City by city, side by side: A look back at 2016’s free technical assistance

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Participants at our 2016 workshop in Chattanooga, TN.

Last week we announced the six new communities that will receive one of our free standard technical assistance workshops in 2017. This program, now in its sixth year and funded by the U.S. Environmental Protection Agency’s Office of Sustainable Communities’ Building Blocks for Sustainable Communities Program, has helped more than 70 communities across the country use development strategies to meet their goals.

As we look forward to working with next year’s communities, we wanted to take a moment to look back on the diversity of faces and places we’ve visited this year.

Working together to develop local strategies for strong rural communities

This post was originally published by Megan McConville, Senior Policy Advisor to the Rural Housing Service Administrator on the USDA blog.  How will decisions about where we locate new development or upgrade existing infrastructure impact our future economic vitality and fiscal health?  How can we site and plan public facilities and housing so they have the … Continued

Announcing the recipients of Smart Growth America's 2016 free technical assistance

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Kansas City, MO is one of the communities that will receive a 2016 free technical assistance workshop.

Smart Growth America is pleased to announce seven communities that have been selected to receive our free technical assistance workshops in 2016.

Each year, Smart Growth America makes a limited number of technical assistance workshops available to interested communities at zero cost. This competitive award gives communities a chance to understand the technical aspects of smart growth development and build a strategy to achieve their goals through a one- or two-day workshop on a subject of their choosing.

Columbia, MO aims to get parking right

Downtown Columbus, MO Notley Hawkins PhotographyBroadway in downtown Columbia, MO , where parking is sometimes tough to come by. Photo courtesy of Notley Hawkins Photography

Columbia, MO has a state university in the heart of downtown, and its 35,000 students keep the small city bustling. So bustling, in fact, that neighborhood residents and people who drive downtown often find parking at a premium or tough to come by.

Committed local leaders are a key advantage in free workshop competition

Councilmember Michael Trapp, right, at parking audit workshop in Columbia, MO in 2015.

“Involvement of key community leaders” is one of five criteria Smart Growth America uses to select which communities receive our free technical assistance workshops each year. In fact, a letter of commitment signed by “the mayor, county commission chair, or comparable elected leader” is one of the requirements for applying.

Members of Smart Growth America’s Local Leaders Council are a natural fit for this requirement, with a demonstrated interest in smarter development strategies. Over the past five years, 23 of the more than 50 winning communities have been home to current and future Local Leaders Council members. Here’s a look at how Local Leaders Council members have used these competitive awards.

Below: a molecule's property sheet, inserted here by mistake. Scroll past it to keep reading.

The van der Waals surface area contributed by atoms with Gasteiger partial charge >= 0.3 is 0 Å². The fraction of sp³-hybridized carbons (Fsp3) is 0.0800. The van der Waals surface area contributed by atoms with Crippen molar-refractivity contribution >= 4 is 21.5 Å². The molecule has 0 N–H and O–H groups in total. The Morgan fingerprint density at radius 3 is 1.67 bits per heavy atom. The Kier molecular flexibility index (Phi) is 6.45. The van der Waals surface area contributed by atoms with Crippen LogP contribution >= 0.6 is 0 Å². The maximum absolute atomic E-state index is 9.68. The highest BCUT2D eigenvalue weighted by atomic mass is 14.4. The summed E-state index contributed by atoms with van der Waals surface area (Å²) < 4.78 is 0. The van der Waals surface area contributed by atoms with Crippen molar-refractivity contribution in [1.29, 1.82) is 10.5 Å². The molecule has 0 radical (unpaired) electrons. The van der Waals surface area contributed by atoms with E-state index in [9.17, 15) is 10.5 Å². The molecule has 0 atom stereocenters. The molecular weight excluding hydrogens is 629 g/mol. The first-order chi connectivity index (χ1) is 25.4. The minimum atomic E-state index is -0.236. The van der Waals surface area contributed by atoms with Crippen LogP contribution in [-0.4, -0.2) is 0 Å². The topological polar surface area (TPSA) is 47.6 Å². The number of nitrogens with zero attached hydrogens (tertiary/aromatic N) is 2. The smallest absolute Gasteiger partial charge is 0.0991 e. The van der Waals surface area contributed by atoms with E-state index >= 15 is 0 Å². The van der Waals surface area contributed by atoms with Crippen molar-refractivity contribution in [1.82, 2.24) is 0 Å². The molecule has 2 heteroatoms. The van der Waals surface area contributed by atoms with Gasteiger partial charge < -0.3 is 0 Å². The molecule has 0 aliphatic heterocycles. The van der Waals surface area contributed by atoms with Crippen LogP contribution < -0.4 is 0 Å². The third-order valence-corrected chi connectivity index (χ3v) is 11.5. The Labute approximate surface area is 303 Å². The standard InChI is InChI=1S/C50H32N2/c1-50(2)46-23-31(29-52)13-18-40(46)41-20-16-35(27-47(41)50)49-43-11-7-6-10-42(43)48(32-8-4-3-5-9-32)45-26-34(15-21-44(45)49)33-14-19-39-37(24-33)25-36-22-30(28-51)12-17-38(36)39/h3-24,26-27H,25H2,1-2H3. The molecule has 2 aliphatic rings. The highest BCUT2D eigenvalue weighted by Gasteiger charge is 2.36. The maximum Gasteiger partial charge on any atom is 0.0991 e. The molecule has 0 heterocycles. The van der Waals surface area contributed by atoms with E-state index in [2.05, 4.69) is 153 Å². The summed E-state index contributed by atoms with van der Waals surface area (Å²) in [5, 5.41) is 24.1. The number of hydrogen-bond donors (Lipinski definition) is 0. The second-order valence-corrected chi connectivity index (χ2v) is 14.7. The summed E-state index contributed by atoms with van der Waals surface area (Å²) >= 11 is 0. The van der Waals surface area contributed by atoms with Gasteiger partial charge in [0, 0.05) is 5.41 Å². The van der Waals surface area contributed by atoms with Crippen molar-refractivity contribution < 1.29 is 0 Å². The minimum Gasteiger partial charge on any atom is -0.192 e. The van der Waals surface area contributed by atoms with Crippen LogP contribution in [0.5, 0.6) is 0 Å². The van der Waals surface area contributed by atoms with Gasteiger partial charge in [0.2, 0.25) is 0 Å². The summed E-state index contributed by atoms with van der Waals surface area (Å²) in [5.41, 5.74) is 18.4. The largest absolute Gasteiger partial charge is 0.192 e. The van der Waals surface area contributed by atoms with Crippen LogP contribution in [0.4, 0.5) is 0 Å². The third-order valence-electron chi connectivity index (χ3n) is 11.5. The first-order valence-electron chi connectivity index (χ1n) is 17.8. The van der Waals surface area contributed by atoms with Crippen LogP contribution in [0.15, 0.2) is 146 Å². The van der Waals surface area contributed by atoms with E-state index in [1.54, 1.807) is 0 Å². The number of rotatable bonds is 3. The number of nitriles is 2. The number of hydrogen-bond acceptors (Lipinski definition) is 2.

In 2013, the Village of Park Forest, IL won a sustainable land use code audit workshop, which served as a kickoff event for the Village’s work revising its zoning and subdivision ordinances. The workshop was an opportunity to fill in gaps in technical expertise, gauge public interest in sustainable land use codes, and bring a fresh set of eyes to the process.

Council Member Cindy Pool helps Ellisville, MO reimagine a suburban highway

ellisville-mdAn architect’s rendering of proposed changes to Manchester Road, which runs through Ballwin, Ellisville, and Wildwood, MO. Photo via MODOT.

Ellisville, MO has a chance to turn a busy and dangerous roadway into a community asset for economic investment, and Council Member Cindy Pool, a member of Smart Growth America’s Local Leaders Council, is helping the city do just that.

Located 18 miles directly west of St. Louis, Ellisville is a suburban community of about 9,100 residents. “The people are what makes this town so special,” says Council Member Pool. “Our residents are educated, involved, and have developed a real sense of community because we are so small.”

Dangerous by Design 2014: Missouri

The National Complete Streets Coalition reports on the national epidemic of pedestrian fatalities, offering county-, metro-, and state-level data on traffic fatalities and an interactive map of each loss in the decade 2003 through 2012. This resource specific profiles the state of Misouri.

Councilmember Ian Thomas on building a healthy, sustainable Columbia, MO

Columbia, MOColumbia, MO. Photo by Chris Yunker via Flickr.

When Columbia, MO Councilmember Ian Thomas, a member of Smart Growth America’s Local Leaders Council, first moved to the United States from his native London in the 1990s, the impact of the built environment on quality of life became abundantly clear. First settling in a suburb of Nashville, TN, Thomas found its car-oriented design limiting to an active, healthy lifestyle and lacking in access for residents to fresh food, safe places for recreation, and accessibility to necessary services.

Councilmember Jan Marcason on transforming Kansas City, MO's downtown

Councilmember Jan Marcason talks about turning around Kansas City, Missouri’s downtown after a period of serious decline. “We completely transformed our downtown to become a place where people are interested in working and staying after work to go to some of our entertainment centers…We know that without a vibrant downtown, the rest of the metropolitan … Continued